See All Chapters
Medium 9780253010261

6 The Château d’Isaster Tapes and the Album Cover and Lyrics of a Passion Play

Tim Smolko Indiana University Press ePub

During a break in the tour for thick as a brick in the summer of 1972, Jethro Tull began work on the music that would later become A Passion Play. From the start, the band intended on writing another concept album. Anderson comments: “[Thick as a Brick] was a very successful album, and when it came to the next album I guess we all collectively fell into a trap of thinking, ‘Oh shit, maybe we should do this kind of thing again and instead of being silly about it, maybe we should take it seriously.’”1 Anderson worked on the new music in Montreux, Switzerland, and then moved with the band to the Château d’Hérouville, a castle-turned-recording-studio in the Oise valley northwest of Paris. Although Elton John loved the studio and named his 1972 album Honky Château after it, Anderson and the band detested it, referring to it as the “Château d’Isaster.” In contrast to the recording of Thick as a Brick, which was carried out quickly and without interruption, the new album was plagued with technical difficulties. Bad food and homesickness for England made things even worse for the band. As Anderson says of the Château d’Hérouville: “The equipment was extremely dodgy, everything was going wrong technically every day, and we were really struggling to make this album. We did eventually get three sides of a double album recorded with great difficulty, but then we finally became so disenchanted with it we just jumped on a plane and went back to England. We scrapped the whole thing and started again.”2 Before considering the album cover, lyrics, and music of A Passion Play, the lyrics and music from the period at the Château d’Hérouville must be explored. Not only do these recordings contain the origin of some of the ideas on A Passion Play, but they are also captivating in and of themselves.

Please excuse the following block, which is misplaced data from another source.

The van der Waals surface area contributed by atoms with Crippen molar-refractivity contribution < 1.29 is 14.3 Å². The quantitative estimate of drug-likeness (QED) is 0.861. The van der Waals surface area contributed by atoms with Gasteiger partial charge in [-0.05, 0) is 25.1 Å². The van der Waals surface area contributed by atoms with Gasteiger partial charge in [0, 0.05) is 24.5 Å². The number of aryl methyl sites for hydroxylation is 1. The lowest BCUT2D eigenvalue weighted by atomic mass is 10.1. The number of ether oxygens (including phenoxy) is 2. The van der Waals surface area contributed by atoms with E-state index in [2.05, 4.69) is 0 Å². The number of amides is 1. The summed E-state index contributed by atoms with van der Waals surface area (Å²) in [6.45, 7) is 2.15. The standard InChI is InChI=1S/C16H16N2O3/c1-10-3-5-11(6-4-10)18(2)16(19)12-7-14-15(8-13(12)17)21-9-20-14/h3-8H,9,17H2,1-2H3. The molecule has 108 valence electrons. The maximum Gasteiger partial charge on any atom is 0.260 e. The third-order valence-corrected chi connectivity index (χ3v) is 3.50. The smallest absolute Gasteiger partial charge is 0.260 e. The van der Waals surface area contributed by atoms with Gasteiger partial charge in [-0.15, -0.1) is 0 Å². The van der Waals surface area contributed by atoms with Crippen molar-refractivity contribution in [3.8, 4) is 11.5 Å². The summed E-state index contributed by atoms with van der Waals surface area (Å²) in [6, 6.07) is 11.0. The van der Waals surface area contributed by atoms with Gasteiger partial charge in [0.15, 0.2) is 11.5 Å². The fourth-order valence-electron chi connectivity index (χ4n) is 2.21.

See All Chapters
Medium 9780253010261

2 Galliards and Lute Songs: The Influence of Early Music in Jethro Tull

Tim Smolko Indiana University Press ePub

This chapter, which builds upon chapter 1 in providing a context for Thick as a Brick and A Passion Play, first describes how an interest in medieval and Renaissance culture and music arose within the British folk and rock music of the late 1960s. It then considers how these influences began to show up early in Jethro Tull’s career and on the two albums. By the early 1970s these influences became a defining characteristic of the band and were reflected not only in their music but also in their lyrics, live shows, and album covers. Although Ian Anderson has the uncanny ability to summon up vestiges of the past, he has never claimed to be a scholar of the music, literature, or culture of the British Middle Ages. He has never expressed any intention of authentically recreating the music of earlier periods, and thus his allusions and borrowings, especially on the earlier Jethro Tull albums, have a vagueness about them. He is a fusionist at heart, with a foot in both the past and the present. His performance of “The Witch’s Promise” in 1970 on the British television show Top of the Pops demonstrates this.1 He could pass for a hippie, a medieval strolling minstrel, or a Victorian-era tramp.2

See All Chapters

See All Chapters